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Professors of English will give annual Barber Lecture

Posted by Judy Riley on Monday, Aug. 25, 2008

Event Date/Time: Monday, Sep. 22, 2008 7:30 pm
Location: HFA Recital Hall

Russ Castronovo, the Jean Wall Bennet professor of English and American studies at the University of Wisconsin, Madison, and Dana Nelson, the Gertrude Conaway professor of English at Vanderbilt University, will give the 2008 Barber Lecture at 7:30 p.m. Monday, Sept. 22, in the Humanities Fine Arts Recital Hall. Nelson conducts research in comparative democracy theory in the Americas, while Castronovo explores the use of literature in forming critical citizenship.

A reception will follow the lecture, which is free and open to the public.

Castronovo holds a doctoral degree from the University of California, Santa Cruz, and a bachelor’s degree from the University of California, Berkeley. His research interests include American literature, African American literature, American Studies, cultural theory and popular culture. Castronovo has begun a project on the relationship between propaganda and literature, starting with Tom Paine, revolution, and the British East India Company.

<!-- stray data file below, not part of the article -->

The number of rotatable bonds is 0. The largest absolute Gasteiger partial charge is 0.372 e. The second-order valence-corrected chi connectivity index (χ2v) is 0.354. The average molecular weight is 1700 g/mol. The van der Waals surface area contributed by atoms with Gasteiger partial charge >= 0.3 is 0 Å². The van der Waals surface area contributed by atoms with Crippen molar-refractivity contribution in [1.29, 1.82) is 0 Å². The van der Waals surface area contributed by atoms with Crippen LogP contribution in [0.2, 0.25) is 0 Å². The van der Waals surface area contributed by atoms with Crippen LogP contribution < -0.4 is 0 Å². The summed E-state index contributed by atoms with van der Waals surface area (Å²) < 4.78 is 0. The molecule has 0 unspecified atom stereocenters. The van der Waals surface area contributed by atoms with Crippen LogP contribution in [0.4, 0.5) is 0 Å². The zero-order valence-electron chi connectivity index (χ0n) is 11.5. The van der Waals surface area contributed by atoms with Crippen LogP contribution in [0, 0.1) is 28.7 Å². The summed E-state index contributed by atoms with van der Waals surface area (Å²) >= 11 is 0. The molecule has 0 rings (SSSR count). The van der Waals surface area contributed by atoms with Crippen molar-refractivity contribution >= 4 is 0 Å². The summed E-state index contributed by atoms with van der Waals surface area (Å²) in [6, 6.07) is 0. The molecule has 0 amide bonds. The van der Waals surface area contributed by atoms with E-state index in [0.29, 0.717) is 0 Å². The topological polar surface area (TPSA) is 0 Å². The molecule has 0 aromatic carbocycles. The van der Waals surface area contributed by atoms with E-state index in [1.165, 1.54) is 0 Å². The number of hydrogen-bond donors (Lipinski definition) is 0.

“I am interested in the uses of literature in forming critical citizenship. In my classes, this interest entails a commitment to analytic exchange and dialogue, collective interpretation, and interdisciplinary pursuits of knowledge,” said Castronovo. “My classes seek to implement this approach by ranging across topics such as modern critical theory, popular culture, 19th and 20th century American literature, propaganda and the political novel.”

He is the author of several books and articles, including Beautiful Democracy: Aesthetics and Anarchy in a Global Era.

Nelson holds a master’s and doctoral degrees from Michigan State University and a bachelor’s degree from Indiana University of Pennsylvania. Her research areas include American colonial literatures and history, early U.S. literature and history and democracy studies, race theory, gender theory and political theory.

She is the author of Bad for Democracy: How the Presidency Undermines the Power of the People, among others.

The annual Barber Lecture is made possible through philanthropic gifts from the late Dorothy Barber and Laird Barber, UMM professor emeritus of English.

Free parking is available in the campus’ North Lot.

Photo: Russ Castronovo